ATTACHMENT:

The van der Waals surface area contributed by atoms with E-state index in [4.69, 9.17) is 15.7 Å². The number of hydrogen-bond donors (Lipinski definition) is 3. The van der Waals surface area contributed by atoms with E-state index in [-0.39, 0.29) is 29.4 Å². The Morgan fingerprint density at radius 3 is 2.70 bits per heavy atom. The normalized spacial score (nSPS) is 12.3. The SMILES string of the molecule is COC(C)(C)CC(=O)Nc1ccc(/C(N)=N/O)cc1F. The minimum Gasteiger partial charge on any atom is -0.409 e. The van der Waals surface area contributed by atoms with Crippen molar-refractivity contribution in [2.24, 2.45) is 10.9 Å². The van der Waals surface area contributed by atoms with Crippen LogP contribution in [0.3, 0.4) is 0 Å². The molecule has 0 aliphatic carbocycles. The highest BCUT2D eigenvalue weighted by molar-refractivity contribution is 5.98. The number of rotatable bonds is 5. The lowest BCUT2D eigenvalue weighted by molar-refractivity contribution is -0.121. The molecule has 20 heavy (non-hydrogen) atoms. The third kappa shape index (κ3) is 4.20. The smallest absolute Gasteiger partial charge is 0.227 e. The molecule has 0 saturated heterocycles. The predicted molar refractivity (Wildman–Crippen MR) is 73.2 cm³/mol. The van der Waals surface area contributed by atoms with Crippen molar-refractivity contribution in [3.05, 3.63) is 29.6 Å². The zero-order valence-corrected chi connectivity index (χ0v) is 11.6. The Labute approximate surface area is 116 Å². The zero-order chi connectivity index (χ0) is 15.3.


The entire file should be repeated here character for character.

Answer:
The van der Waals surface area contributed by atoms with E-state index in [4.69, 9.17) is 15.7 Å². The number of hydrogen-bond donors (Lipinski definition) is 3. The van der Waals surface area contributed by atoms with E-state index in [-0.39, 0.29) is 29.4 Å². The Morgan fingerprint density at radius 3 is 2.70 bits per heavy atom. The normalized spacial score (nSPS) is 12.3. The SMILES string of the molecule is COC(C)(C)CC(=O)Nc1ccc(/C(N)=N/O)cc1F. The minimum Gasteiger partial charge on any atom is -0.409 e. The van der Waals surface area contributed by atoms with Crippen molar-refractivity contribution in [2.24, 2.45) is 10.9 Å². The van der Waals surface area contributed by atoms with Crippen LogP contribution in [0.3, 0.4) is 0 Å². The molecule has 0 aliphatic carbocycles. The highest BCUT2D eigenvalue weighted by molar-refractivity contribution is 5.98. The number of rotatable bonds is 5. The lowest BCUT2D eigenvalue weighted by molar-refractivity contribution is -0.121. The molecule has 20 heavy (non-hydrogen) atoms. The third kappa shape index (κ3) is 4.20. The smallest absolute Gasteiger partial charge is 0.227 e. The molecule has 0 saturated heterocycles. The predicted molar refractivity (Wildman–Crippen MR) is 73.2 cm³/mol. The van der Waals surface area contributed by atoms with Crippen molar-refractivity contribution in [3.05, 3.63) is 29.6 Å². The zero-order valence-corrected chi connectivity index (χ0v) is 11.6. The Labute approximate surface area is 116 Å². The zero-order chi connectivity index (χ0) is 15.3.